Shared decision-making in mental health care—A user perspective on decisional needs in community-based services

HEALTH AND WELL-BEING IN SOCIAL SCIENCES

Shared decision-making in mental health care—A user perspective on decisional needs in community-based services

KATARINA GRIM, Doctorial Student1, DAVID ROSENBERG, PhD2, PETRA SVEDBERG, Associate Professor3 & ULLA-KARIN SCHÖN, Associate Professor1

1School of Health and Social Work, Dalarna University, Falun, Sweden, 2Department of Social Work, Umeå University, Umeå, Sweden, and 3School of Social and Health Sciences, Halmstad University, Halmstad, Sweden

Abstract

Background: Shared decision-making (SDM) is an emergent research topic in the field of mental health care and is considered to be a central component of a recovery-oriented system. Despite the evidence suggesting the benefits of this change in the power relationship between users and practitioners, the method has not been widely implemented in clinical practice.

Objective: The objective of this study was to investigate decisional and information needs among users with mental illness as a prerequisite for the development of a decision support tool aimed at supporting SDM in community-based mental health services in Sweden.

Methods: Three semi-structured focus group interviews were conducted with 22 adult users with mental illness. The transcribed interviews were analyzed using a directed content analysis. This method was used to develop an in-depth understanding of the decisional process as well as to validate and conceptually extend Elwyn et al.’s model of SDM.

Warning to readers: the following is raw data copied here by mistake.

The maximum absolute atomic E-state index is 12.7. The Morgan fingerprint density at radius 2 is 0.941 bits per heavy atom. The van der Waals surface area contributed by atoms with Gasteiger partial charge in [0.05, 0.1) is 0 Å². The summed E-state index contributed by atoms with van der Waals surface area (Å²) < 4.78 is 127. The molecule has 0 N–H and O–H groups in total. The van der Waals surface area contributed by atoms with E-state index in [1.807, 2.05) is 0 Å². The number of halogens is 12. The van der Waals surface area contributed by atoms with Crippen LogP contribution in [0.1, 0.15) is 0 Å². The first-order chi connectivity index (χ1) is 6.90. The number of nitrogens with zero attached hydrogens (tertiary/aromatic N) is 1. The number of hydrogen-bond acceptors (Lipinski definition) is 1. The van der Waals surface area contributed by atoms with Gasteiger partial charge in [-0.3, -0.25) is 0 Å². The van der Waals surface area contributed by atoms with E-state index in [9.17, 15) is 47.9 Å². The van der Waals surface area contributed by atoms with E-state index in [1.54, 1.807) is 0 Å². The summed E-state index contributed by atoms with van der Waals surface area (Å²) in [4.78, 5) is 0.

Results: The model Elwyn et al. have created for SDM in somatic care fits well for mental health services, both in terms of process and content. However, the results also suggest an extension of the model because decisions related to mental illness are often complex and involve a number of life domains. Issues related to social context and individual recovery point to the need for a preparation phase focused on establishing cooperation and mutual understanding as well as a clear follow-up phase that allows for feedback and adjustments to the decision-making process.

Conclusions and Implications for Practice: The current study contributes to a deeper understanding of decisional and information needs among users of community-based mental health services that may reduce barriers to participation in decision-making. The results also shed light on attitudinal, relationship-based, and cognitive factors that are important to consider in adapting SDM in the mental health system.

Key words: Shared decision-making, information needs, mental health care, directed content analysis

Citation: Int J Qualitative Stud Health Well-being 2016, 11: 30563 - http://dx.doi.org/10.3402/qhw.v11.30563

Responsible Editor: Henrika Jormfeldt, Halmstad University, Sweden.

Copyright: © 2016 K. Grim et al. This is an Open Access article distributed under the terms of the Creative Commons Attribution 4.0 International License, allowing third parties to copy and redistribute the material in any medium or format and to remix, transform, and build upon the material for any purpose, even commercially, provided the original work is properly cited and states its license.

Accepted: 8 January 2016; Published: 9 May 2016

Competing interests and funding: The authors have not received any funding or benefits from industry or elsewhere to conduct this study.

*Correspondence to: U.-K. Schön, Social Work, School of Health and Social Studies, Dalarna University, SE-791 88 Falun, Sweden. E-mail: uks@du.se